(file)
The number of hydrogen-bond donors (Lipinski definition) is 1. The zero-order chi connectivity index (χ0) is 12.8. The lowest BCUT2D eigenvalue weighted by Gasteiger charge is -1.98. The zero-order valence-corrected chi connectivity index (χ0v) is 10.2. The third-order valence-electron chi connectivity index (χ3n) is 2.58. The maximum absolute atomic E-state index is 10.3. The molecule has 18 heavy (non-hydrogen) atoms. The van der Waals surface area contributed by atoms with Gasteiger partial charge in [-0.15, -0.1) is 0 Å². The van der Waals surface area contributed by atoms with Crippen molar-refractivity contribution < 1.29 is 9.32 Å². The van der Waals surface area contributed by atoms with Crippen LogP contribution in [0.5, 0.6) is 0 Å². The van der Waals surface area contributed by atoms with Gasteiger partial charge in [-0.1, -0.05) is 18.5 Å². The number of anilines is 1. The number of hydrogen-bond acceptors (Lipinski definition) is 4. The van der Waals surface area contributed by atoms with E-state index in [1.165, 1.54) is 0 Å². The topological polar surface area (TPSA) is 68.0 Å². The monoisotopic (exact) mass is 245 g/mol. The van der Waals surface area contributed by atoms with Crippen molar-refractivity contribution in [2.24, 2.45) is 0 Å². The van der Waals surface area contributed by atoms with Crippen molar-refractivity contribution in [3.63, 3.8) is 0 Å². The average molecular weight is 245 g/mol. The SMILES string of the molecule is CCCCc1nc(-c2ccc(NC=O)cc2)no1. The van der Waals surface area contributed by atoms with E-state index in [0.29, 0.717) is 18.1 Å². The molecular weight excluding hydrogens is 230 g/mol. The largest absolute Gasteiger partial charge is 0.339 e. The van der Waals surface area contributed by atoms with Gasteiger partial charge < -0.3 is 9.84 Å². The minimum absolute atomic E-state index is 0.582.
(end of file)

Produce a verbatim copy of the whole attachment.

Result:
The number of hydrogen-bond donors (Lipinski definition) is 1. The zero-order chi connectivity index (χ0) is 12.8. The lowest BCUT2D eigenvalue weighted by Gasteiger charge is -1.98. The zero-order valence-corrected chi connectivity index (χ0v) is 10.2. The third-order valence-electron chi connectivity index (χ3n) is 2.58. The maximum absolute atomic E-state index is 10.3. The molecule has 18 heavy (non-hydrogen) atoms. The van der Waals surface area contributed by atoms with Gasteiger partial charge in [-0.15, -0.1) is 0 Å². The van der Waals surface area contributed by atoms with Crippen molar-refractivity contribution < 1.29 is 9.32 Å². The van der Waals surface area contributed by atoms with Crippen LogP contribution in [0.5, 0.6) is 0 Å². The van der Waals surface area contributed by atoms with Gasteiger partial charge in [-0.1, -0.05) is 18.5 Å². The number of anilines is 1. The number of hydrogen-bond acceptors (Lipinski definition) is 4. The van der Waals surface area contributed by atoms with E-state index in [1.165, 1.54) is 0 Å². The topological polar surface area (TPSA) is 68.0 Å². The monoisotopic (exact) mass is 245 g/mol. The van der Waals surface area contributed by atoms with Crippen molar-refractivity contribution in [2.24, 2.45) is 0 Å². The van der Waals surface area contributed by atoms with Crippen molar-refractivity contribution in [3.63, 3.8) is 0 Å². The average molecular weight is 245 g/mol. The SMILES string of the molecule is CCCCc1nc(-c2ccc(NC=O)cc2)no1. The van der Waals surface area contributed by atoms with E-state index in [0.29, 0.717) is 18.1 Å². The molecular weight excluding hydrogens is 230 g/mol. The largest absolute Gasteiger partial charge is 0.339 e. The van der Waals surface area contributed by atoms with Gasteiger partial charge < -0.3 is 9.84 Å². The minimum absolute atomic E-state index is 0.582.